Krimson Klover headed a few miles southeast from Boulder to Denver at the end of January to the Snow Show. It was a busy, yet fun couple of days for our team showing off the next fall collection to our retailers and other businesses in the outdoor and ski industries. The Snow Show was the first trade show of 2019 that Krimson Klover attended. Outdoor Retailer is one of the leading business-to-business outdoor sports show where industry brands, retailers, reps, suppliers and leaders gather.
(Above) Snow Show was held at Colorado Convention Center in the heart of downtown Denver.
At Outdoor Retailer Snow Show, Krimson Klover did everything from writing new orders to meeting new accounts and making new connections. OR is where the new happens. And with its conferences, training sessions, leadership seminars and educational opportunities, the show is a great event for Krimson Klover each year!
(Above) Krimson Klover picked out some of next fall's favorites to dress the mannequins.
A lot of planning went into this 3 day show, from which sweaters to put on the display mannequins for a great first impression, down to when the Krimson Klover Team took their lunch break! It was an “all hands on deck” event. Even one of our office dogs was put to work, greeting our guests and grabbing passerby’s attention.
(Above) Fall 19 collection features new original artworks as well as this past season's favorites on base layers, vests, and accessories.
One of the highlights of any show is hearing the retailers’ first reactions to the new collection. We share in their excitement for bold patterns, textures and colors that are uniquely Krimson Klover. Distinctive patterns, vintage inspired original artwork, and seamless knits make this new collection stand out and our new performance fabrics ensure that the pieces stand up to your active lifestyle.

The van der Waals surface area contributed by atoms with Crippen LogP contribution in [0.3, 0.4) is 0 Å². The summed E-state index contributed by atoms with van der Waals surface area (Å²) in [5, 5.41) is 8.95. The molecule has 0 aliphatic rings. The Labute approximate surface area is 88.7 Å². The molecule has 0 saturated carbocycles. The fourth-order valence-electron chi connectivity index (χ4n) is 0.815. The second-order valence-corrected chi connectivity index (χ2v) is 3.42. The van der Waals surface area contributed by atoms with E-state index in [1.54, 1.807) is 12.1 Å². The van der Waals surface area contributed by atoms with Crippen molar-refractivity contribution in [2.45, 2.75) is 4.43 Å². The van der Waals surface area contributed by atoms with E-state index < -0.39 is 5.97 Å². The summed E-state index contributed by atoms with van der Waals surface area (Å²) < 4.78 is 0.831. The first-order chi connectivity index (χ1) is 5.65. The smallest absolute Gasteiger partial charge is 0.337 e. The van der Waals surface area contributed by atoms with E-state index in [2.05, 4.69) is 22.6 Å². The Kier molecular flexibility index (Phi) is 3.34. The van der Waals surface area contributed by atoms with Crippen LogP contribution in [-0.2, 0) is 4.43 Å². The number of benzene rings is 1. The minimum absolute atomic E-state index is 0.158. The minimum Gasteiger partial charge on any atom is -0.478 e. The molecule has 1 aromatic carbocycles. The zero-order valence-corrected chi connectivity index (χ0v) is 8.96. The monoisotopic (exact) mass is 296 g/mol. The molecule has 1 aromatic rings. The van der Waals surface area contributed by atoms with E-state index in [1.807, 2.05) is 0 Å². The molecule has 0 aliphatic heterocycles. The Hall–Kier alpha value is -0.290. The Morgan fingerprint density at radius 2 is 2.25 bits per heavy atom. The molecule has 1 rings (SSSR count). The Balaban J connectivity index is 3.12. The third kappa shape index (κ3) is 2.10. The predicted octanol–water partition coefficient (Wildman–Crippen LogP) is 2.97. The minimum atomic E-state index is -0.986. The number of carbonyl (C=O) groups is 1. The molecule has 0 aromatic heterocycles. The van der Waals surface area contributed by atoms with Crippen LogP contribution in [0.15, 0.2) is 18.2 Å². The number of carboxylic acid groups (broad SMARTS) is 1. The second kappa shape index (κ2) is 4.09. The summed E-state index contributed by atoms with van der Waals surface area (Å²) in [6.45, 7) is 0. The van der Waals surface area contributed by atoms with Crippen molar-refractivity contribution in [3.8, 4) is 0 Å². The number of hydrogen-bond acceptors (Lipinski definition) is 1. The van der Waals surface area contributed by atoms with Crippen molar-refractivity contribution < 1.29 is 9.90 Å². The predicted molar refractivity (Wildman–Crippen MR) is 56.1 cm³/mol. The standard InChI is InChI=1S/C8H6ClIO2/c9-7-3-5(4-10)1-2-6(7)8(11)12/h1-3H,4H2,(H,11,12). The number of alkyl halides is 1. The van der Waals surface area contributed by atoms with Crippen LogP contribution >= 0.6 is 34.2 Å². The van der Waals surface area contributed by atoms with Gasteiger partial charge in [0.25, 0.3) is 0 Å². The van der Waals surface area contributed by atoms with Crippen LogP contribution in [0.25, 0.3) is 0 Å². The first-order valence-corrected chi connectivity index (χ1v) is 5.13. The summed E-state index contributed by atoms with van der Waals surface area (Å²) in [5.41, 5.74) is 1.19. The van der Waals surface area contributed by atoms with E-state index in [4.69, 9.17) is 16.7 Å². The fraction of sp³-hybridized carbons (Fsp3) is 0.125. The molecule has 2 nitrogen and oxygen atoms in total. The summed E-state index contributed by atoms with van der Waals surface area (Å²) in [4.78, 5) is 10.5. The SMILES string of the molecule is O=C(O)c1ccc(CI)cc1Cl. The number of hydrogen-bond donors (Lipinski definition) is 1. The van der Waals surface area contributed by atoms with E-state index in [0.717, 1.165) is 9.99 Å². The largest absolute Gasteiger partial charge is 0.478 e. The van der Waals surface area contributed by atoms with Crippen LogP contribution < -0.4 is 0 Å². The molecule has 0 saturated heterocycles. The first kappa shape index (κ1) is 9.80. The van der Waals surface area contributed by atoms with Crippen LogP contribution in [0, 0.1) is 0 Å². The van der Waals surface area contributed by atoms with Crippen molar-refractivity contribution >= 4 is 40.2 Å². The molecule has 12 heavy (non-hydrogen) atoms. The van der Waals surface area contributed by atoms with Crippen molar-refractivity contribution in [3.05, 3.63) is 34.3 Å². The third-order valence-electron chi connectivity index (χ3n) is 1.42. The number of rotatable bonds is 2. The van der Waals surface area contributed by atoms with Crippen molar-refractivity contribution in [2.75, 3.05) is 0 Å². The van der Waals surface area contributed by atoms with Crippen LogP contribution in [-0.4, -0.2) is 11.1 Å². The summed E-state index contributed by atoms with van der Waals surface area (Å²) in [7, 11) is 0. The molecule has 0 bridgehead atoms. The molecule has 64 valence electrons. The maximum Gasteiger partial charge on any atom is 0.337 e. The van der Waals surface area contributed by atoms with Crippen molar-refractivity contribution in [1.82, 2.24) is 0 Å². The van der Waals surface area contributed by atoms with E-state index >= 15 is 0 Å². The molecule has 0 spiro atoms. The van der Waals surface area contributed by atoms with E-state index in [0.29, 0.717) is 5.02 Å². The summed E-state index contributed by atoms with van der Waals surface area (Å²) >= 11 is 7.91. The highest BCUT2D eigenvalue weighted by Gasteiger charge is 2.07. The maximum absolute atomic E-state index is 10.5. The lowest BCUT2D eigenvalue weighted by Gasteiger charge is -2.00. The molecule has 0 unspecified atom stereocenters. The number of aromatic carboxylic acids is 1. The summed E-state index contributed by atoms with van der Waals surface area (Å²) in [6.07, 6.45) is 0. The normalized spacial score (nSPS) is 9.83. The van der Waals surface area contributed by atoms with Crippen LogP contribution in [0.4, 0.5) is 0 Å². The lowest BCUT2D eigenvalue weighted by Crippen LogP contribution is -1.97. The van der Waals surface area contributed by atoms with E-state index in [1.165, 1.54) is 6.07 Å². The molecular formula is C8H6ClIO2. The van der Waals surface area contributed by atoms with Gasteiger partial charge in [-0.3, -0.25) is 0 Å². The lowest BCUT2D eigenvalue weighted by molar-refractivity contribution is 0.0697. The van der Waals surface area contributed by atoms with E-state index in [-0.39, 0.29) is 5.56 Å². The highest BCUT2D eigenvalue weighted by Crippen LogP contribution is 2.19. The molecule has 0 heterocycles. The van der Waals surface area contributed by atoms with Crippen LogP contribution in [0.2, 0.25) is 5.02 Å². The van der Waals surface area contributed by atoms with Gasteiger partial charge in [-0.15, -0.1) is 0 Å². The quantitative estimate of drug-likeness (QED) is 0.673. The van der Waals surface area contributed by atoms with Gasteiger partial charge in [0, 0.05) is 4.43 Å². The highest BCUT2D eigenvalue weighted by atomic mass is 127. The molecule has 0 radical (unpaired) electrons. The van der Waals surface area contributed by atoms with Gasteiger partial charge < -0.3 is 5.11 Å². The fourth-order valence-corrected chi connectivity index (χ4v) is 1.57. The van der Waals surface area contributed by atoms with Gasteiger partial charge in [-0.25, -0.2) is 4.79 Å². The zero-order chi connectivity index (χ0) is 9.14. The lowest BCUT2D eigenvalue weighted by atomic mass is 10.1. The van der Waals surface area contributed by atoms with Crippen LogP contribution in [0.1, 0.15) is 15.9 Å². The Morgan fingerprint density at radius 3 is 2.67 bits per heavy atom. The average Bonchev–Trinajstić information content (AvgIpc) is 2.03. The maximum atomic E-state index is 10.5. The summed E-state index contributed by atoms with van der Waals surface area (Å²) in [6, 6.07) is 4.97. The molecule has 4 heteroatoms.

At the end of the show, we were all a bit tired from all the action, especially our little greeter, Koa.
Look for Krimson Klover Fall 19 to hit the stores and the website in August. In the meantime, let's think Spring - coming very soon!
There are so many different fibers these days, it’s hard to keep them straight. Here is a quick checklist of some of our favorite fibers.
Fibers From Animals:
Merino Wool – Prized for their wool, Merino Sheep deliver a soft, fine fiber that is naturally antibacterial, repels water and stays warm and toasty even when wet.
Cashmere – Cashmere fibers come from the downy winter undercoat of Cashmere Goats. Cashmere wool is finer, stronger and lighter and three times more insulating than sheep’s wool. Often garnishing a premium price even over Ultrafine Merino Wool.